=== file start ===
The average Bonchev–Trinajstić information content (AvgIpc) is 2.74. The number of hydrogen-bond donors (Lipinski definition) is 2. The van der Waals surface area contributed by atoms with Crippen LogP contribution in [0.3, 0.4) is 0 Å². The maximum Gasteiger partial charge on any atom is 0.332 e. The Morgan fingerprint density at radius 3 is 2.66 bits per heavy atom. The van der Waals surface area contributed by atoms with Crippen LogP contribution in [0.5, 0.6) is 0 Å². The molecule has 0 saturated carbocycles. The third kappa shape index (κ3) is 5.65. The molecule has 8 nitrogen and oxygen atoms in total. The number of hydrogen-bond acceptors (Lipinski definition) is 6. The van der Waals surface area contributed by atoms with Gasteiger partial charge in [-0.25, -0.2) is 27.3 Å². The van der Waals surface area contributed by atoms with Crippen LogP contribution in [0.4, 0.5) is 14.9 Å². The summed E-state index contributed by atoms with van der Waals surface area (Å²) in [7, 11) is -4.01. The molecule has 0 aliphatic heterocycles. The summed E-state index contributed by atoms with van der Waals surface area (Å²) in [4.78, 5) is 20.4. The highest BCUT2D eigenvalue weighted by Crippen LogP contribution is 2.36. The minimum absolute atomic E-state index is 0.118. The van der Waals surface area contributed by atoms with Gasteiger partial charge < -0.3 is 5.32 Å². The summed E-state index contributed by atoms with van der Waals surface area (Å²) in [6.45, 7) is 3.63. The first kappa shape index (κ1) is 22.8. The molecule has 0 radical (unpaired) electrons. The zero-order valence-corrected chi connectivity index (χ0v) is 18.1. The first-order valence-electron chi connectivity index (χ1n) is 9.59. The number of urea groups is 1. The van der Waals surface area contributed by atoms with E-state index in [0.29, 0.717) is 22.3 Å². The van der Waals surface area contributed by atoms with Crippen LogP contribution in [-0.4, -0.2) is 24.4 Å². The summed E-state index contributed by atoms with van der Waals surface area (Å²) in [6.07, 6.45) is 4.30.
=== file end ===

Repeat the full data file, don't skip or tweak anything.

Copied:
The average Bonchev–Trinajstić information content (AvgIpc) is 2.74. The number of hydrogen-bond donors (Lipinski definition) is 2. The van der Waals surface area contributed by atoms with Crippen LogP contribution in [0.3, 0.4) is 0 Å². The maximum Gasteiger partial charge on any atom is 0.332 e. The Morgan fingerprint density at radius 3 is 2.66 bits per heavy atom. The van der Waals surface area contributed by atoms with Crippen LogP contribution in [0.5, 0.6) is 0 Å². The molecule has 0 saturated carbocycles. The third kappa shape index (κ3) is 5.65. The molecule has 8 nitrogen and oxygen atoms in total. The number of hydrogen-bond acceptors (Lipinski definition) is 6. The van der Waals surface area contributed by atoms with Gasteiger partial charge in [-0.25, -0.2) is 27.3 Å². The van der Waals surface area contributed by atoms with Crippen LogP contribution in [0.4, 0.5) is 14.9 Å². The summed E-state index contributed by atoms with van der Waals surface area (Å²) in [7, 11) is -4.01. The molecule has 0 aliphatic heterocycles. The summed E-state index contributed by atoms with van der Waals surface area (Å²) in [4.78, 5) is 20.4. The highest BCUT2D eigenvalue weighted by Crippen LogP contribution is 2.36. The minimum absolute atomic E-state index is 0.118. The van der Waals surface area contributed by atoms with Gasteiger partial charge < -0.3 is 5.32 Å². The summed E-state index contributed by atoms with van der Waals surface area (Å²) in [6.45, 7) is 3.63. The first kappa shape index (κ1) is 22.8. The molecule has 0 radical (unpaired) electrons. The zero-order valence-corrected chi connectivity index (χ0v) is 18.1. The first-order valence-electron chi connectivity index (χ1n) is 9.59. The number of urea groups is 1. The van der Waals surface area contributed by atoms with E-state index in [0.29, 0.717) is 22.3 Å². The van der Waals surface area contributed by atoms with Crippen LogP contribution in [-0.4, -0.2) is 24.4 Å². The summed E-state index contributed by atoms with van der Waals surface area (Å²) in [6.07, 6.45) is 4.30.